Telstra says goodbye to CDMA tonight

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Telstra says goodbye to CDMA tonight

The clock is ticking for Telstra customers, as the CDMA mobile network hits its expiration date at midnight tonight.

Customers who have put off switching their service before 12am will find themselves with useless mobiles tonight.

“At midnight AEST, our engineering team will progressively turn off the CDMA network and from that time our CDMA customers won’t be able to send or receive any phone calls, text, or data,” said Telstra country wide director, Gary Goldsworthy.

Mobile calls that take place at midnight will continue until 1am and Telstra assures that all 000 calls commencing before midnight will be allowed to continue until finished.

Earlier this year, Communications Minister Stephen Conroy delayed the CDMA network’s original January 28 closure after a report released by the Australian Communications and Media Authority found insufficient equivalence between CDMA and Telstra’s Next G network.

Since then, Telstra has implemented a number of the Minister's recommendations in an effort to bring the Next G network up to scratch. These included establishing a hotline for users experiencing Next G handset problems and sending out teams of "Coverage Advocates" to visit customers in rural areas to help them make a smooth transition to the new network.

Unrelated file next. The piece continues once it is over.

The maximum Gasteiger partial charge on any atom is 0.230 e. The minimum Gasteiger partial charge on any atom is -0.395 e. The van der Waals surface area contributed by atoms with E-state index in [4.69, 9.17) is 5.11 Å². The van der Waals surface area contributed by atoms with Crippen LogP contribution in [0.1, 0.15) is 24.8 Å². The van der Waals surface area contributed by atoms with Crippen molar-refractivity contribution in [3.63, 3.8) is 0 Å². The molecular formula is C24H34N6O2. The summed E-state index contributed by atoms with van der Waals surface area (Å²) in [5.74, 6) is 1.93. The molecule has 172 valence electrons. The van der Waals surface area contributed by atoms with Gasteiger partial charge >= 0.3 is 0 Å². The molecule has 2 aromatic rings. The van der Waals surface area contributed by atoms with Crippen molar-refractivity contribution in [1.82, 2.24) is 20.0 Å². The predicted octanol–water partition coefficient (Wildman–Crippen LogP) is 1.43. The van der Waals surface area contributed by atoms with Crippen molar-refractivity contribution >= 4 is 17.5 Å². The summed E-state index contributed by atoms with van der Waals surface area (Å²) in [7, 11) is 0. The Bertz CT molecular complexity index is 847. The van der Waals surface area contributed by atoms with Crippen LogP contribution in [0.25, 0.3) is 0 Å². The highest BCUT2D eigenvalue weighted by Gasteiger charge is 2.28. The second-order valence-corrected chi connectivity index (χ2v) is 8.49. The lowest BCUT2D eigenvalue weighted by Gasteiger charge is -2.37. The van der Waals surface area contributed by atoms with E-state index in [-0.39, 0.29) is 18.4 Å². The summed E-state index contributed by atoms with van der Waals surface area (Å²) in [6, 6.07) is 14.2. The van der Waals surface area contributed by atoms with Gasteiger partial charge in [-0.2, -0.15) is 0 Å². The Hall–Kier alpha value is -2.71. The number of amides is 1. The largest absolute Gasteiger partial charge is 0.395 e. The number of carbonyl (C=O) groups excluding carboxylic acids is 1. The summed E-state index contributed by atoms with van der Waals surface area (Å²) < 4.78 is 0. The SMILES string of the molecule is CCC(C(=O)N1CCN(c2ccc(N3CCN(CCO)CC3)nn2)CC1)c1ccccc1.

“I am satisfied that Telstra has met the equivalence tests in its licence condition and has sufficiently rectified the problems I identified in January, including handheld handset coverage, customer information provision and the availability of equipment and services,” Conroy said in confirmation of tonight's planned shutdown.

The CDMA shutdown will make way for the Telstra's Next G network, which the company says will carry 7.5 times the data allowed by CDMA.

But some see this switchover as a missed opportunity to make real changes in the industry.

“I’m a bit disappointed,” said telecommunications analyst Paul Budde. “The fact remains that Telstra still has a huge monopoly in regional Australia and this changeover would have been an ideal time for the Government to make changes to increase competition, particularly in rural areas where customers have less choices.”

“I have no issues this new network [Next G], I think it’s a great step forward as far as technology and standards, I just think it’s a missed opportunity to better regulate the telecommunications industry.”

Telstra urges those customers who still have not switched to a new mobile network to immediately contact a Telstra shop or dealer, and visit for more information.
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